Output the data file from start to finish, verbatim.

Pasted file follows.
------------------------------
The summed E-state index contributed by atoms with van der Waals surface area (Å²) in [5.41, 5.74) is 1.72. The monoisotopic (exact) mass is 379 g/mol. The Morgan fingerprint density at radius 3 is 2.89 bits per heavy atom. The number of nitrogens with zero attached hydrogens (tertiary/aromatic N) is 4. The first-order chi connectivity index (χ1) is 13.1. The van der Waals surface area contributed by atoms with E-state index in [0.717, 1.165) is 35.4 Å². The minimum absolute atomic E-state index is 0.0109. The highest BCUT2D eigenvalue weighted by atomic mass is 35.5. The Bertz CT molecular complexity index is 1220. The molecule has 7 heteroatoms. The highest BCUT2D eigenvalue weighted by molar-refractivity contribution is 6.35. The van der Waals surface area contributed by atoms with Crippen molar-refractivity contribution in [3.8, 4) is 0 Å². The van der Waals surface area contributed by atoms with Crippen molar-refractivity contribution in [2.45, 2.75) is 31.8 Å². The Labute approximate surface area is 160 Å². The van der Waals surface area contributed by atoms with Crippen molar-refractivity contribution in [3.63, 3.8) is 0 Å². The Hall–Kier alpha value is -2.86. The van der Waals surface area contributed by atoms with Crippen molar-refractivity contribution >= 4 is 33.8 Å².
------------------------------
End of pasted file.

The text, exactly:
The summed E-state index contributed by atoms with van der Waals surface area (Å²) in [5.41, 5.74) is 1.72. The monoisotopic (exact) mass is 379 g/mol. The Morgan fingerprint density at radius 3 is 2.89 bits per heavy atom. The number of nitrogens with zero attached hydrogens (tertiary/aromatic N) is 4. The first-order chi connectivity index (χ1) is 13.1. The van der Waals surface area contributed by atoms with E-state index in [0.717, 1.165) is 35.4 Å². The minimum absolute atomic E-state index is 0.0109. The highest BCUT2D eigenvalue weighted by atomic mass is 35.5. The Bertz CT molecular complexity index is 1220. The molecule has 7 heteroatoms. The highest BCUT2D eigenvalue weighted by molar-refractivity contribution is 6.35. The van der Waals surface area contributed by atoms with Crippen molar-refractivity contribution in [3.8, 4) is 0 Å². The van der Waals surface area contributed by atoms with Crippen molar-refractivity contribution in [2.45, 2.75) is 31.8 Å². The Labute approximate surface area is 160 Å². The van der Waals surface area contributed by atoms with Crippen molar-refractivity contribution in [3.63, 3.8) is 0 Å². The Hall–Kier alpha value is -2.86. The van der Waals surface area contributed by atoms with Crippen molar-refractivity contribution >= 4 is 33.8 Å².